One of my favorite things to torment my kids with is the old parental stand-by, "When I was your age . . ." We've got it so much better than our parents, so much more variety, and our kids are positively appalled at how things were in the "olden" days. My goodness, we answered the phone without knowing who was calling! We had to go to the LIBRARY to do a research paper! We had to stand up and walk across the room to change the channel on the TV! Gasp! The inhumanity of it all!
But then when I stop to think of the things my kids will never experience, at least not on the scale I did, it makes me kind of sad. My teens and pre-teen kids never hung out at the mall on Saturdays, seeing how far they could stretch $5. My kids have never walked a mile (plus) to get a snow cone and then eat it while walking the mile (plus) back home (uphill). And sadly, my kids have never - and probably will never - have the wonderful experience of a drive-in movie.
As a teenager, I went to the Timp Drive-in in Orem regularly during the summer. It was just what people did then. I usually fell asleep before the second movie began, because I'm exciting like that.
A group of friends of mine bought an old car (I don't know what it was, but it was reeeaaalllly long), and they cut the top off it and put seats in the trunk space. It could seat about 13 people, although if it rained it was not so cool. We would take that thing, lovingly called "The Vert" (as in conVERTable) to the drive-in, park it sideways, and we could get 6 speakers on it that way. Ahhh . . . good times.
The Timp Drive-in was also conveniently located next to a Winchell's Donut shop. That was handy. Sadly, the Winchell's Donut shop is also gone, and apartments sit in its place (also the drive-in).
I remember going with my friend Shauna to the drive-in once. It was just the two of us, everyone else must have been on missions at that point or something. Anyway, the double feature was Dead Poet's Society and then Beaches. Who's idiotic idea was that? That is surely the worst double feature ever. We could barely see to drive home, what with the red, swollen eyes and all. That was the worst. Whoever dreamed up that double feature should be taken out and shot for poor decision making.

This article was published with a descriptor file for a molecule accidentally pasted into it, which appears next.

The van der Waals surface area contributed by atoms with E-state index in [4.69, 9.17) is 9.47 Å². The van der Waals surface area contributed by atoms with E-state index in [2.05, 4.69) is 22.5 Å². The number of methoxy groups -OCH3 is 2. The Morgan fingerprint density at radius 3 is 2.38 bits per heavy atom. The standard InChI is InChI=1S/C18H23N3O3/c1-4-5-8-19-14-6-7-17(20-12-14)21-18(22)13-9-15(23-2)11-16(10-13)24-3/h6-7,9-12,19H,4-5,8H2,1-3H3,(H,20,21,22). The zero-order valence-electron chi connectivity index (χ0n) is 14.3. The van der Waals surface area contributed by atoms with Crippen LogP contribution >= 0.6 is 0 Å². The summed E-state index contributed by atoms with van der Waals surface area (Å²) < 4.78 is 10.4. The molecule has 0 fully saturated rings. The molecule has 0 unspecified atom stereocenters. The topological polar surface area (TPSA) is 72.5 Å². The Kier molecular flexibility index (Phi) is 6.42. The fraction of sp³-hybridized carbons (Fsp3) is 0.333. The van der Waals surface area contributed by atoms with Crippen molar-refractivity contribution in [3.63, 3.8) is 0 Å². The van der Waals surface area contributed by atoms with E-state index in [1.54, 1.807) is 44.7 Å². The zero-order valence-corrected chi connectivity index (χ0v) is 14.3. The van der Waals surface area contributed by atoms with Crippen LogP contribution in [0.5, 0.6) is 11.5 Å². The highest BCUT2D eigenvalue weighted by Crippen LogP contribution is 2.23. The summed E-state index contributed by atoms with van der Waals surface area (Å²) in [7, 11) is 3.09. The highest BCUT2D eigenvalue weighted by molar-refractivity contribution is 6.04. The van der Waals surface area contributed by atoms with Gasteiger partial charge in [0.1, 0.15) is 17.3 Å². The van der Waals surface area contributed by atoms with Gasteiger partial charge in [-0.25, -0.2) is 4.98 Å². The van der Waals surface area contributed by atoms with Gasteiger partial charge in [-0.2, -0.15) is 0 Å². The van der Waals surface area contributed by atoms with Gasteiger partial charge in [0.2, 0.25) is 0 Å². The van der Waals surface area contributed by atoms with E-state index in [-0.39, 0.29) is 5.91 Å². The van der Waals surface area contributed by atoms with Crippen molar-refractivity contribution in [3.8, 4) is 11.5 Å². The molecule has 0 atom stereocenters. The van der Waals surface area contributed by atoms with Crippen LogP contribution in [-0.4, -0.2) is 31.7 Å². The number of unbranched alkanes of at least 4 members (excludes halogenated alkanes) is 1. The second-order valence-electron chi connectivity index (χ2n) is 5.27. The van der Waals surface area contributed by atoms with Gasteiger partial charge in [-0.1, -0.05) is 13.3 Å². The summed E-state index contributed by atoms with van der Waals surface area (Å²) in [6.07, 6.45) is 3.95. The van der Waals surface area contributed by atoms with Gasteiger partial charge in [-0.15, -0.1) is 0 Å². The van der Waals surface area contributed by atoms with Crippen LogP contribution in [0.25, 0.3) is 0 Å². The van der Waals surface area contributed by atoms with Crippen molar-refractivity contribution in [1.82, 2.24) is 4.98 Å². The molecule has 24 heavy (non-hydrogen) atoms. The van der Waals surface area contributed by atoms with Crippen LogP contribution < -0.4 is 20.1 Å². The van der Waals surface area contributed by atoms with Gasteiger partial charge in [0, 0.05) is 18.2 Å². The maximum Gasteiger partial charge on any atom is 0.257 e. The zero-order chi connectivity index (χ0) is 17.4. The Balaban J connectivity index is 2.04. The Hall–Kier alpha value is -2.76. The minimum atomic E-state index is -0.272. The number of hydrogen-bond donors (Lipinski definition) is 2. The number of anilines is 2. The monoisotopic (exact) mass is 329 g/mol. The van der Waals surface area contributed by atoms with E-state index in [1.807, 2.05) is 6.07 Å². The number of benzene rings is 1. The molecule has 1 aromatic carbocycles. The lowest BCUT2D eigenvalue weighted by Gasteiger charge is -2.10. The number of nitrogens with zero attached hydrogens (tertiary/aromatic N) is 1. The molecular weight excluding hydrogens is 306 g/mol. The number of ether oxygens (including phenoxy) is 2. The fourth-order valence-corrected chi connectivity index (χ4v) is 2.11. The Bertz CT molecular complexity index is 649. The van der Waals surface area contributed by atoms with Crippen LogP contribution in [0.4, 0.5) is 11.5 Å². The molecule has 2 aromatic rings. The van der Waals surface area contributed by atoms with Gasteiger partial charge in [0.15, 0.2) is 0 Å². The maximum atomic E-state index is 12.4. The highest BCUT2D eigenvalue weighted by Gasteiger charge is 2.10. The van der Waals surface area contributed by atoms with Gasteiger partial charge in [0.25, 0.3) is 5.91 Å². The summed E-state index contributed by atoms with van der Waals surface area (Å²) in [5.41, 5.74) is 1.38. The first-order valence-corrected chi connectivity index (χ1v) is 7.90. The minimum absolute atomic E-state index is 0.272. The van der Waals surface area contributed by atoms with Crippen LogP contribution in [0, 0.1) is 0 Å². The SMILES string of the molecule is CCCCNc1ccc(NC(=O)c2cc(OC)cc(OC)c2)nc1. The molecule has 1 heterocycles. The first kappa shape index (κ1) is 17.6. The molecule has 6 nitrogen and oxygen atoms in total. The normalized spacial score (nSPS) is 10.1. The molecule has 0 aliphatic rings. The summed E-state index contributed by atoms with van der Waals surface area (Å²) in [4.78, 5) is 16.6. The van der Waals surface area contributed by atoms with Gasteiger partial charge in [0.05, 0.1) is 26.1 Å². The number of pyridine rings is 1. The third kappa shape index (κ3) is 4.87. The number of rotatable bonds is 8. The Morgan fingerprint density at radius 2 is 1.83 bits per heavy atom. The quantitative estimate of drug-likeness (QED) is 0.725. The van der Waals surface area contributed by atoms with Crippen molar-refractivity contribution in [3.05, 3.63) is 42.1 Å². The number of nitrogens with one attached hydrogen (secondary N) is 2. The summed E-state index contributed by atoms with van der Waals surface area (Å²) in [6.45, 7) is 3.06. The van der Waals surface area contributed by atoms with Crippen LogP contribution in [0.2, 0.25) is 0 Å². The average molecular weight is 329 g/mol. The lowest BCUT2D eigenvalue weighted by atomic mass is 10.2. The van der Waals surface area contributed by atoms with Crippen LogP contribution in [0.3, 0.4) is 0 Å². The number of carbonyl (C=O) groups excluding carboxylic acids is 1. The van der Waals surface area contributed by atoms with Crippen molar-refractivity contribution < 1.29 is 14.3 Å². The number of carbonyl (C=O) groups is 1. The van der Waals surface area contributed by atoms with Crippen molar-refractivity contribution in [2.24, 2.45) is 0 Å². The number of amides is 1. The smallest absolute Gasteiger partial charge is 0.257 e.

Also, no northern Utah county youth at that time could grow up properly without going to the movies at the Towne Cinema "Sticky Shoe" theater in American Fork. That was the theater I most frequented back then. It was a first run theater once upon a time. That's where I saw Footloose and E.T. (I'm thinking 1982?) The only movies I remember seeing at the fancy University Mall Theater was Star Wars (as it was known then, but now I have to specify A New Hope), but I could be wrong. But it seems like most of the movies of my youth were at the Timp Drive-in or the Sticky Shoe.
I don't think there are any drive-ins left around here (if I'm wrong, let me know), so I don't know my kids can experience that thrill. But the Sticky Shoe is still alive and well. If I can drum up the nerve, I'll take my kids over there so they can fully appreciate the name.
Then in my teenage years, the video store came into it's glory days. My kids have some memories of Blockbuster, but they will never appreciate the days of having to call ahead to Adventureland Video in downtown PG to reserve their one copy of Holy Grail for a Friday night. Everything had only one copy. And now thanks to instant streaming and cheap DVDs, kids today don't know the anguish of going to the video store on Friday or Saturday, and finding that everything is out except for a copy of "Thouroghly Modern Millie" which was to be avoided at all costs because it was a - GASP - musical, or maybe a movie in black and white. And every kid of the 80s knew that if a movie was in black and white, it couldn't possibly be any good.
My kids don't know the torture of dragging a hose around the backyard during the summer months, moving it every 30 minutes, because now we all have sprinkler systems. They don't know what it's like when the President speaks on TV and he's on Every. Single. Channel. Thanks to Spotify, they will never know about trying to record a favorite song off the radio, only to miss the beginning of the song and have to wait around for it to play again. They don't have to worry about having a dime on hand at all times to make an emergency phone call. Other than their parents having access to their grades at all times (thank goodness that didn't exist in my school years!), kids today have it pretty good, I guess.
But thankfully, my kids also don't know the agony of trying to choke down a lima bean dinner. Too many lima bean dinners prepared by my mom made me swear I would never, ever, EVER serve them to anyone I loved. Because, let's face it, that's just abuse.
3 hours ago